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Will AWS Neptune become the leader in Graph databases?

Amazon Neptune, a new fully-managed cloud graph database, is generally available after its limited preview launch last year. With Amazon Neptune, customers can manage data within a graph model – a semantic structure in nodes, edges, and properties.



AWS will manage the operational aspects of the Amazon Neptune graph database within their cloud platform, and therefore customers will not have to perform operations like maintenance, patching, backups, and restores. Furthermore, the service is highly available, with read replicas, point-in-time recovery, continuous backup to Amazon S3, replication across Availability Zones (AZ), and supports encryption of data at rest and in transit.



With Amazon Neptune, AWS customers can create and query graph databases for various use cases, including fraud detection, social networking, and recommendations. A reference customer is Blackfynn, a life sciences software startup, that is looking for ways to change how Epilepsy, Alzheimer’s disease, Parkinson’s disease, ALS, and other neurological disorders are treated. Their SVP of engineering, Chris Baglieri, said in the same Business Wire article:



“We look forward to using Amazon Neptune as an integral part of our data platform. Neptune will allow us to connect the dots between genomics, pathology, neurochemistry, device and patient clinical data, efficiently and at scale, helping us drive breakthrough discoveries.”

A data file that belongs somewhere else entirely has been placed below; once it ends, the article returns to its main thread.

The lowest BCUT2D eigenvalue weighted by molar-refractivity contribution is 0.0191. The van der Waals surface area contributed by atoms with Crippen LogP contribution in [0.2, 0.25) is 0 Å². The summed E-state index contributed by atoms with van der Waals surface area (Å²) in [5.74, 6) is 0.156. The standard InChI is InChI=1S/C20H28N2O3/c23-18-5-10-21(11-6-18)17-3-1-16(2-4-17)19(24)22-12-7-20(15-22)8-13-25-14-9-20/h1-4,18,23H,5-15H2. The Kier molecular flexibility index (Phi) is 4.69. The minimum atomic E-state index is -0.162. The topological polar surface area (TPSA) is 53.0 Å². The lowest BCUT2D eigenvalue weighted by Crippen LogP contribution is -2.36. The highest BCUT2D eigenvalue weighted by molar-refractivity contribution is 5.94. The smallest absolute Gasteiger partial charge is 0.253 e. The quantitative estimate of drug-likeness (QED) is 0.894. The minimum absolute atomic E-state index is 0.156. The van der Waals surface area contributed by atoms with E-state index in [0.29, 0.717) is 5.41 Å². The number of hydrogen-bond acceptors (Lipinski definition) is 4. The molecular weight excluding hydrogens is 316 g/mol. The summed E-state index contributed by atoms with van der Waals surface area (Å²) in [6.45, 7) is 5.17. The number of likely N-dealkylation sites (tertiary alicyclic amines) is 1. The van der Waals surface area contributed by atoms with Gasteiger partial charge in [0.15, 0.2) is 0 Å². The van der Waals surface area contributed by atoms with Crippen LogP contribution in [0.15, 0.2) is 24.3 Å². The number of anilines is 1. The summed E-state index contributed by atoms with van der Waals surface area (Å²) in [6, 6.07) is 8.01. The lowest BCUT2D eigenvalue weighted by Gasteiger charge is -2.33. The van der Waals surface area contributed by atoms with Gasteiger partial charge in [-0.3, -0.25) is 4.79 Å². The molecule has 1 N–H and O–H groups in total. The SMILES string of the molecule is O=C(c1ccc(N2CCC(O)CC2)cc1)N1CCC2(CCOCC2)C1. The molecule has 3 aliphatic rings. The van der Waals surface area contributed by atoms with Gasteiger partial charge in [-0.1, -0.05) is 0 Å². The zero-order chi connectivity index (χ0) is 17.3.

Is AWS Neptune right for me?



When considering AWS Neptune one has to make sure a graph database is the best storage structure for the dataset. A Graph DB is used best for highly connected datasets, where many of the data-points connect to many others, in multiple relations. The easiest way to determine if a graph DB is the better option vs a relational DB is to try and model the dataset and connections using relational DB schemas. If you have many tables representing the different object and more tables representing the connections between all of these objects, then a graph database may be the best option to exhibit this dataset. It may also help you discover new connections you would have never seen using a relational DB.



Graph databases come in two technologies for storing graph data:

  1. RDF
  2. Property Graph.

Each has a popular query language associated with it, Gremlin for property graph and SPARQL for RDF.



Graph databases today support only one of the storage technologies. Even when some of the products do support both query languages, they do it by translating one language to one that is native to their storage engine incurring a performance penalty. Neptune is optimized for both query languages, which allows you to choose the one you prefer, and more importantly, it allows you to switch query languages without choosing a different graph database product or suffering performance degradation.



  1. Neptune boasts millisecond-level response on billions of connections, and as a cloud service, it’s both automated and highly scalable.
  2. You can insert data into Neptune in code, connect to the DB, and run multiple addVertex and addEdge commands or use the Loader to load data from S3, both Gremlin and RDF structure are supported.
  3. You can easily query Neptune from the AWS Console, using the Cloud 9 IDE.